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Database of Abstracts of Reviews of Effects (DARE): Quality-assessed Reviews [Internet]. York (UK): Centre for Reviews and Dissemination (UK); 1995-.

Database of Abstracts of Reviews of Effects (DARE): Quality-assessed Reviews.

Outpatient management of cancer patients with febrile neutropenia: a systematic review and meta-analysis

Review published: 2011.

Bibliographic details: Teuffel O, Ethier MC, Alibhai SM, Beyene J, Sung L.  Outpatient management of cancer patients with febrile neutropenia: a systematic review and meta-analysis. Annals of Oncology 2011; 22(11): 2358-2365. [PubMed: 21363878]

Quality assessment

The review concluded that outpatient management of febrile neutropenia presented a safe and efficacious alternative to in-patient treatment. However, interpretation of the data may have been limited by variations between studies. The authors' conclusions reflected the evidence presented but variation between the included studies means that their conclusions should be interpreted with caution. Full critical summary


BACKGROUND: In some centers, outpatient management for cancer patients with low-risk febrile neutropenia (FN) has been implemented into routine clinical practice. Our objective was to evaluate the current level of evidence before supporting widespread adoption of outpatient management for this population.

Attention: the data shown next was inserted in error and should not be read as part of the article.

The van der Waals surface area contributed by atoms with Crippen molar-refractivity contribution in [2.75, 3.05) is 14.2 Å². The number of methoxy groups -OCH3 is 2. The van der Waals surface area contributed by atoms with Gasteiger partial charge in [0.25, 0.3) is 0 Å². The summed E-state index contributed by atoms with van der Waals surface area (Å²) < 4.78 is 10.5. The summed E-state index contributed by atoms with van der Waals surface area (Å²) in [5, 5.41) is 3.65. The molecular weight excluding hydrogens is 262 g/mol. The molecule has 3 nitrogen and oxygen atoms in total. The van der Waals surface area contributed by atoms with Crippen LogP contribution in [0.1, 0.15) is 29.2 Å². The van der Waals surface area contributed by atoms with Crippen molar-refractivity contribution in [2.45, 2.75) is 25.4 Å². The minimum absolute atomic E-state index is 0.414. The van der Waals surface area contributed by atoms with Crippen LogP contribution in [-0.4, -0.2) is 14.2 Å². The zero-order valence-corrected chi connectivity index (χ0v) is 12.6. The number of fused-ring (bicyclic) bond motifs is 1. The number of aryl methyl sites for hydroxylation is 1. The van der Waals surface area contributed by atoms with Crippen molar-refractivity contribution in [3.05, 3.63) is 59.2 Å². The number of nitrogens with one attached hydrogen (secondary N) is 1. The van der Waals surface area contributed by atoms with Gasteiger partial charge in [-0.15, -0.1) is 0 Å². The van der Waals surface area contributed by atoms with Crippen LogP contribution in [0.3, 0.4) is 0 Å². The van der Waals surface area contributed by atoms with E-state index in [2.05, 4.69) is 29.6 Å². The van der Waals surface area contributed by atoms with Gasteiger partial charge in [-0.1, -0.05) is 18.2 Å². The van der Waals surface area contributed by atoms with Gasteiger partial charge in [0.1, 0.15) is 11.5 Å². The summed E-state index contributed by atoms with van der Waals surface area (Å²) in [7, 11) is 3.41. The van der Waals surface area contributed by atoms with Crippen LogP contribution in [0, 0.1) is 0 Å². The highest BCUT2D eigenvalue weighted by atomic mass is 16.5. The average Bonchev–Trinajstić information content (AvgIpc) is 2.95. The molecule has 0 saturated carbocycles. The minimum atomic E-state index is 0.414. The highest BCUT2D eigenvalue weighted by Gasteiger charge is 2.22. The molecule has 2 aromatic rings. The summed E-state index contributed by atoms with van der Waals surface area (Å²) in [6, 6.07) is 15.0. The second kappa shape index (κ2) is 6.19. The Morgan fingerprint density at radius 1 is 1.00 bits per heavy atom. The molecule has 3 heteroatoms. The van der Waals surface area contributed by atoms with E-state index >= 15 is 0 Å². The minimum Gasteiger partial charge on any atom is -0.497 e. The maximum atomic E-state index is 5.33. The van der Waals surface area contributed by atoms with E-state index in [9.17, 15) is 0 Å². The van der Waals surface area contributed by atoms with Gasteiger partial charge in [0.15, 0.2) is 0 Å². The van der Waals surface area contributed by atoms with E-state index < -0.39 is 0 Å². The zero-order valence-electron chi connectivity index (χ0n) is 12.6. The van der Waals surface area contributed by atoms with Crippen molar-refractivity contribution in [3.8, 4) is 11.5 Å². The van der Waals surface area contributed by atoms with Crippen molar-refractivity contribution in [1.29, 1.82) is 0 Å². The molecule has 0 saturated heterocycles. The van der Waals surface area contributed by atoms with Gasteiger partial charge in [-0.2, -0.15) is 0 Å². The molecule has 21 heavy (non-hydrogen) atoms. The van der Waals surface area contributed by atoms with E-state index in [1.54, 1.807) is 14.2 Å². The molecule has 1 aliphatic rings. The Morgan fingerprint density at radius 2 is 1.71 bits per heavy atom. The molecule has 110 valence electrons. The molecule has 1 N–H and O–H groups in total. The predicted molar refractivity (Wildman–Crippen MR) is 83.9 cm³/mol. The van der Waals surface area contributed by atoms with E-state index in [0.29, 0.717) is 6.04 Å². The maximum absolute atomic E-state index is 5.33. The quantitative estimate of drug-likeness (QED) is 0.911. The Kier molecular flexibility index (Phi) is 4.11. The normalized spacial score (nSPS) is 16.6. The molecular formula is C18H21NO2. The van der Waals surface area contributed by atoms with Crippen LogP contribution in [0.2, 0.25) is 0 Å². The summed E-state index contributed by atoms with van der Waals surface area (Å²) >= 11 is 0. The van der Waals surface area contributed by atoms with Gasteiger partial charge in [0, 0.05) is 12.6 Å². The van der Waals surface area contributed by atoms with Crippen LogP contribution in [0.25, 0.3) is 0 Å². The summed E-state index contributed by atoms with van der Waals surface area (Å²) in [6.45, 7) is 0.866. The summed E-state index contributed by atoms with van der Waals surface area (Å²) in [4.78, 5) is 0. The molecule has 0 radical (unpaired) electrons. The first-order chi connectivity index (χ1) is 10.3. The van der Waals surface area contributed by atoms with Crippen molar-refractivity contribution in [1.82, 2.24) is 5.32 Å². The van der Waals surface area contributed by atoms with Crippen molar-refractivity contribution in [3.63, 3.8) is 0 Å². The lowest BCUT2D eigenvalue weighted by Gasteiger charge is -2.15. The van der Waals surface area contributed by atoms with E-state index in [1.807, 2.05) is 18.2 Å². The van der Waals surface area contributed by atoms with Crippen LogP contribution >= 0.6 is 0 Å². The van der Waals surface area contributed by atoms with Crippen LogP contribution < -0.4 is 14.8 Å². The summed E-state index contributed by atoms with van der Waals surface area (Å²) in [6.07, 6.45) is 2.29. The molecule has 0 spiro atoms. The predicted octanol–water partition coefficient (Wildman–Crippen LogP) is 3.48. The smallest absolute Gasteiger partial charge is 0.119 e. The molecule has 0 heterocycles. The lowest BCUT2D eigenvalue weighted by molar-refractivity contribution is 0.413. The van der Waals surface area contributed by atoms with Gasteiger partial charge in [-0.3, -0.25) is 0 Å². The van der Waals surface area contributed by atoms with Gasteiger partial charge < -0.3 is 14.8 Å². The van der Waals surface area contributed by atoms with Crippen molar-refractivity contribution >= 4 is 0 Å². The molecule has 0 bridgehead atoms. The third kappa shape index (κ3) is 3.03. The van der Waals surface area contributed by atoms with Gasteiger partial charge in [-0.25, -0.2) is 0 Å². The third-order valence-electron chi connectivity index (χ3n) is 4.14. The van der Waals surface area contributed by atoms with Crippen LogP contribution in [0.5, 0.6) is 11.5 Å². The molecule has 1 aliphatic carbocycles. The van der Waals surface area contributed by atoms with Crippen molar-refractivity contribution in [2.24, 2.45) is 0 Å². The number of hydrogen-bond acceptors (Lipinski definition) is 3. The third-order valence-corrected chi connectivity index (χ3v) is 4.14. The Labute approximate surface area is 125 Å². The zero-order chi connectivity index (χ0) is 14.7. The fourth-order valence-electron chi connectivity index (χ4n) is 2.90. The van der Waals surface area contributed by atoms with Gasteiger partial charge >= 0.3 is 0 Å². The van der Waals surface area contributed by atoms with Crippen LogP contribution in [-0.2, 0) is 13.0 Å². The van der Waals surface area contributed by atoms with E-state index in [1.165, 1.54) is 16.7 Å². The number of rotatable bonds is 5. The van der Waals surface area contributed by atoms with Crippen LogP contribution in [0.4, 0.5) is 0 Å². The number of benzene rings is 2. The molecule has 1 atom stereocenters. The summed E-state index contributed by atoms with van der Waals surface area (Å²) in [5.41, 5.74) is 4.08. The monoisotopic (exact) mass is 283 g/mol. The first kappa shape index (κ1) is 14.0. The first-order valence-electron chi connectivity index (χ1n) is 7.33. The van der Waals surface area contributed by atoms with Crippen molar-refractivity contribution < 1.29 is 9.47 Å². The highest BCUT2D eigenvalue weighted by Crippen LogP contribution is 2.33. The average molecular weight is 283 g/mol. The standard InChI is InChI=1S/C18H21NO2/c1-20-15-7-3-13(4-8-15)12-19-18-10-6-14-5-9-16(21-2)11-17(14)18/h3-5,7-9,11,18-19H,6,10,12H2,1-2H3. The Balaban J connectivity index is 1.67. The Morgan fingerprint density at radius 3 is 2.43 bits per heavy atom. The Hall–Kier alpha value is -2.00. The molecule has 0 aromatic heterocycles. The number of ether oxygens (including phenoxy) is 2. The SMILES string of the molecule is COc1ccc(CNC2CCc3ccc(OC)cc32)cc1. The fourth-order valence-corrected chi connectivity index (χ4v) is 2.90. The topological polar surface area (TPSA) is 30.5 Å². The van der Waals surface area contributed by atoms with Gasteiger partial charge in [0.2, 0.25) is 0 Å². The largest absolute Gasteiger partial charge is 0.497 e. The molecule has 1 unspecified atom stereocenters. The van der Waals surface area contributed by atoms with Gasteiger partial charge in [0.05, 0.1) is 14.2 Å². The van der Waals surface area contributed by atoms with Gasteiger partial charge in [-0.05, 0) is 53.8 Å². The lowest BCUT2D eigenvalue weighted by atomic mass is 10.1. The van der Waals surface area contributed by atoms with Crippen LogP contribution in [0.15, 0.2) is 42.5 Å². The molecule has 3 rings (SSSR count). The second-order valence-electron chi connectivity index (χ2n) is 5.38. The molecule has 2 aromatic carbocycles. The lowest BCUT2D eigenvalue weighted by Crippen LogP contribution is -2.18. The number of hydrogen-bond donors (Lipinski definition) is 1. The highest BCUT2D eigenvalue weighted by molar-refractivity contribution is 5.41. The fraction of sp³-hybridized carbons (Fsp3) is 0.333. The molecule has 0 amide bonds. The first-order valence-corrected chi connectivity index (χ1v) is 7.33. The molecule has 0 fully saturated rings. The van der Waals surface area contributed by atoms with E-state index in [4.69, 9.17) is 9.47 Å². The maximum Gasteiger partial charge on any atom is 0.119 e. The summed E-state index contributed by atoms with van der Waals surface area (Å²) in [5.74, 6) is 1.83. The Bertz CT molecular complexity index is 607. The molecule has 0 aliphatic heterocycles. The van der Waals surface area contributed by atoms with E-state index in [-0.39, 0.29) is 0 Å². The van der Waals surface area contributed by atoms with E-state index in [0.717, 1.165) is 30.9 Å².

METHODS: We systematically reviewed randomized controlled trials evaluating efficacy and safety of outpatient management of FN.

RESULTS: From 1448 reviewed articles, 14 studies were included for meta-analysis. (i) Inpatient versus outpatient setting (6 studies) was not significantly associated with treatment failure [risk ratio 0.81; 95% confidence interval (CI) 0.55-1.19; P = 0.28]. Death occurred in 13 of 742 FN episodes with no difference between the two groups (risk ratio 1.11; 95% CI 0.41-3.05; P = 0.83). (ii) Outpatient oral versus outpatient parenteral antibiotics (8 studies) were similarly efficacious with no association between route of drug administration and treatment failure (risk ratio 0.93; 95% CI 0.65-1.32; P = 0.67). No death occurred in 857 FN episodes.

CONCLUSION: Based on the current literature, outpatient treatment of FN is a safe and efficacious alternative to inpatient management. Variation between studies in terms of time to discharge, choice of antibiotic class, and age of study population may limit the interpretation of the data.

CRD has determined that this article meets the DARE scientific quality criteria for a systematic review.

Copyright © 2014 University of York.

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